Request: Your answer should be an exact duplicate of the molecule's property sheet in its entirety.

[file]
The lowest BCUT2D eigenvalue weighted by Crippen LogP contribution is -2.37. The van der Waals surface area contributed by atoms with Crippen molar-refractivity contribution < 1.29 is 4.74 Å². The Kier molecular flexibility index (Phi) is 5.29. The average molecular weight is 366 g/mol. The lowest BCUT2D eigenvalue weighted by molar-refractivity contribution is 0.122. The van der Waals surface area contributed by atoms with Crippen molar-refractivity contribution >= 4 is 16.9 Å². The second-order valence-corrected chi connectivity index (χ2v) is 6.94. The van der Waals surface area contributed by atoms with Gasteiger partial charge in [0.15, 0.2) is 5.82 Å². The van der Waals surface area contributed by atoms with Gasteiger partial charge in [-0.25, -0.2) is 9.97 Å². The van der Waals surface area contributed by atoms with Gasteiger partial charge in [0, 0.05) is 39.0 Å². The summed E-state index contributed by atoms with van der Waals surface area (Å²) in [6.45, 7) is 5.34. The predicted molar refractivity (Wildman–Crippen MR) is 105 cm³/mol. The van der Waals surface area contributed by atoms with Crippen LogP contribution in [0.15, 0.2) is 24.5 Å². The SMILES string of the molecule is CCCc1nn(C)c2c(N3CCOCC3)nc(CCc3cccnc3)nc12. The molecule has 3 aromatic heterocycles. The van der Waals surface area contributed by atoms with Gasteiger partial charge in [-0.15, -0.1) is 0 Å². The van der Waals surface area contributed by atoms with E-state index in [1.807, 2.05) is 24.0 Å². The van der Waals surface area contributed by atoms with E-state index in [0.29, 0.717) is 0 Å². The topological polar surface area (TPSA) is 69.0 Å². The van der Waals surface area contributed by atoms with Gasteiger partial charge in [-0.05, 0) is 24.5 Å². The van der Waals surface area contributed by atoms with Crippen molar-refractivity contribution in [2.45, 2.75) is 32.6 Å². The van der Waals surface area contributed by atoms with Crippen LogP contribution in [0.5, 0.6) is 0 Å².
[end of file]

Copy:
The lowest BCUT2D eigenvalue weighted by Crippen LogP contribution is -2.37. The van der Waals surface area contributed by atoms with Crippen molar-refractivity contribution < 1.29 is 4.74 Å². The Kier molecular flexibility index (Phi) is 5.29. The average molecular weight is 366 g/mol. The lowest BCUT2D eigenvalue weighted by molar-refractivity contribution is 0.122. The van der Waals surface area contributed by atoms with Crippen molar-refractivity contribution >= 4 is 16.9 Å². The second-order valence-corrected chi connectivity index (χ2v) is 6.94. The van der Waals surface area contributed by atoms with Gasteiger partial charge in [0.15, 0.2) is 5.82 Å². The van der Waals surface area contributed by atoms with Gasteiger partial charge in [-0.25, -0.2) is 9.97 Å². The van der Waals surface area contributed by atoms with Gasteiger partial charge in [0, 0.05) is 39.0 Å². The summed E-state index contributed by atoms with van der Waals surface area (Å²) in [6.45, 7) is 5.34. The predicted molar refractivity (Wildman–Crippen MR) is 105 cm³/mol. The van der Waals surface area contributed by atoms with Crippen LogP contribution in [0.15, 0.2) is 24.5 Å². The SMILES string of the molecule is CCCc1nn(C)c2c(N3CCOCC3)nc(CCc3cccnc3)nc12. The molecule has 3 aromatic heterocycles. The van der Waals surface area contributed by atoms with Gasteiger partial charge in [-0.15, -0.1) is 0 Å². The van der Waals surface area contributed by atoms with E-state index in [1.807, 2.05) is 24.0 Å². The van der Waals surface area contributed by atoms with E-state index in [0.29, 0.717) is 0 Å². The topological polar surface area (TPSA) is 69.0 Å². The van der Waals surface area contributed by atoms with Gasteiger partial charge in [-0.05, 0) is 24.5 Å². The van der Waals surface area contributed by atoms with Crippen molar-refractivity contribution in [2.45, 2.75) is 32.6 Å². The van der Waals surface area contributed by atoms with Crippen LogP contribution in [0.5, 0.6) is 0 Å².